Germany and Slovenia have finalized a deal for the transfer of twenty-eight Slovenian M-55S main battle tanks (MBTs) to Ukraine, Slovenian prime minister Robert Golob announced in a statement on Monday.
Slovenia’s M-55S is an advanced iteration of the 1950’s Soviet T-55 tank, boasting firepower, targeting, protection system, and engine upgrades. The first M-55 tanks were delivered to Slovenia’s ground forces in 1999. The tank notably features the British-made 105 mm L7 tank gun, compatible with a wide array of ammunition types, including High Explosive Anti-Tank-Tracer and High Explosive Squash Head-Tracer rounds, according to Army Recognition.
As part of the deal, Germany has agreed to backfill Slovenia’s capabilities with forty military trucks. Berlin has consistently promoted military aid schemes by which Eastern European states give Soviet-era equipment to Ukraine in exchange for modern equipment from Germany, arguing that it is the fastest and most effective way to get usable weapons into the hands of Ukrainian troops.
Russian Defense Ministry spokesman Igor Konashenkov claimed last week that over 5,000 Ukrainian tanks have been destroyed by Russian forces over the course of the war, according to Russian state news outlet TASS. Kyiv has pleaded with the West for modern tanks—in particular, the German Leopard 2 and the American M1 Abrams—to replenish its old, dwindling tank inventory as the war enters its seventh month.
“Disappointing signals from Germany while Ukraine needs Leopards and Marders now — to liberate people and save them from genocide,” tweeted Ukrainian foreign minister Dmytro Kuleba earlier this month. “We expect the United States to supply us with its Abrams tanks, and Germany with its Leopard 2. These are the modern tanks that Ukraine needs on the battlefield,” said Ukrainian prime minister Denys Shmyhal. But Brig. Gen. Steven Anderson (Ret.) warned in a CNN interview that the “sixty-ton beast” M1 Abrams may be “too big” to meet the Ukrainian military’s operational need for nimble tanks, adding that the M1’s turbine engine poses unique maintenance and logistical challenges for Ukraine.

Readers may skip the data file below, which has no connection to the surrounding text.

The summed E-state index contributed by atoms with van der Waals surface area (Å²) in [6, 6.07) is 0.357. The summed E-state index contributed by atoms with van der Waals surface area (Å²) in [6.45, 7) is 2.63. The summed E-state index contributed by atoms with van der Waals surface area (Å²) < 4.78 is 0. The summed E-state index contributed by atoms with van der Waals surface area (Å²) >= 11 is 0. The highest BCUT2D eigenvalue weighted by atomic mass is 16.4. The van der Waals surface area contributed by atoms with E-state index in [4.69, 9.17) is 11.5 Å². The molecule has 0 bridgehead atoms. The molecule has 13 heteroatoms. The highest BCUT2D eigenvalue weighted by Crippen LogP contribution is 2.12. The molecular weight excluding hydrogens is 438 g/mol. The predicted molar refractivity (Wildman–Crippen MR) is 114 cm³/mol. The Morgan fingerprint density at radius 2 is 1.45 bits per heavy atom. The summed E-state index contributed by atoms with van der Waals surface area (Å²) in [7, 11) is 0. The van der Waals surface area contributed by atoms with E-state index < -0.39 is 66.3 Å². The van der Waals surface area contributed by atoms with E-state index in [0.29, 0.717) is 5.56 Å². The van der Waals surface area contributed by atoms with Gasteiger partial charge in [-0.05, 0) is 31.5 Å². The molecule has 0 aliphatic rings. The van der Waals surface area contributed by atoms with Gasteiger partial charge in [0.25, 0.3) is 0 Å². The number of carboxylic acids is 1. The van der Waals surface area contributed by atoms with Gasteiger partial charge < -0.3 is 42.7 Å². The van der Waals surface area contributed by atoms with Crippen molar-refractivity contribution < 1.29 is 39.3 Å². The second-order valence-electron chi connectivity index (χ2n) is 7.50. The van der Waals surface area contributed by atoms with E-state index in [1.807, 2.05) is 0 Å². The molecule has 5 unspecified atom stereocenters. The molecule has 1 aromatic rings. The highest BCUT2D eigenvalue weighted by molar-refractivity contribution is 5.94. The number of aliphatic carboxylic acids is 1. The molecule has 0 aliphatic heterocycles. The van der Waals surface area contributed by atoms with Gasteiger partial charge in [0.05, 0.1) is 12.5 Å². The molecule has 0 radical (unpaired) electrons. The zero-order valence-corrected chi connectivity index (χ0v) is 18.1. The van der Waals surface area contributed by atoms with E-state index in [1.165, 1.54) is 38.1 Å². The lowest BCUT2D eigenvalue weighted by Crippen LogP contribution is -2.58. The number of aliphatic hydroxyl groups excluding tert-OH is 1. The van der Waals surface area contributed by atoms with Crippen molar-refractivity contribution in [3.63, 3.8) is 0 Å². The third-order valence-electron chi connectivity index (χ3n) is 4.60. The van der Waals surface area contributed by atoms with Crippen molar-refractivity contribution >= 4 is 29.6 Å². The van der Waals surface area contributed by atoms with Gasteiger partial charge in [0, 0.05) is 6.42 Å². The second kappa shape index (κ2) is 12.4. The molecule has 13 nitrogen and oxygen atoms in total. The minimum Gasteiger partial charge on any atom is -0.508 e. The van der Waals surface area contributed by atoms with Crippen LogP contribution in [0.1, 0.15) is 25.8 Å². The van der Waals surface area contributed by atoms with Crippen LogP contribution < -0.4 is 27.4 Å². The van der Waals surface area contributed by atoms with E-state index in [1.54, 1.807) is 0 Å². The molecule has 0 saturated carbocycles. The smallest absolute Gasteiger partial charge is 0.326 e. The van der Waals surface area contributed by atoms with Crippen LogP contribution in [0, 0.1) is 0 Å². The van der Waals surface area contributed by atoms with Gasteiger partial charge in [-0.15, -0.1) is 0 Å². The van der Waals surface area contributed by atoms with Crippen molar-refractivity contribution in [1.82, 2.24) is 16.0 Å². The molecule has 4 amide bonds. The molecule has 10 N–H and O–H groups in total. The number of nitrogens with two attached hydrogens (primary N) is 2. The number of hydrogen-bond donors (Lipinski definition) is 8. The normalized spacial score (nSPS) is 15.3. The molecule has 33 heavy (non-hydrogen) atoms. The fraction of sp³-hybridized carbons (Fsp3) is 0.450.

While German leaders have dragged their heels on Kyiv’s Leopard request, a senior Pentagon official told reporters on Monday that tanks are “absolutely on the table” as part of future military aid tranches to Ukraine. "We're looking at the entirety of the Ukrainian armed forces and considering for the future … what capabilities they will need and how the U.S. and our allies will be able to support Ukraine in building out those capabilities."
Mark Episkopos is a national security reporter for the National Interest.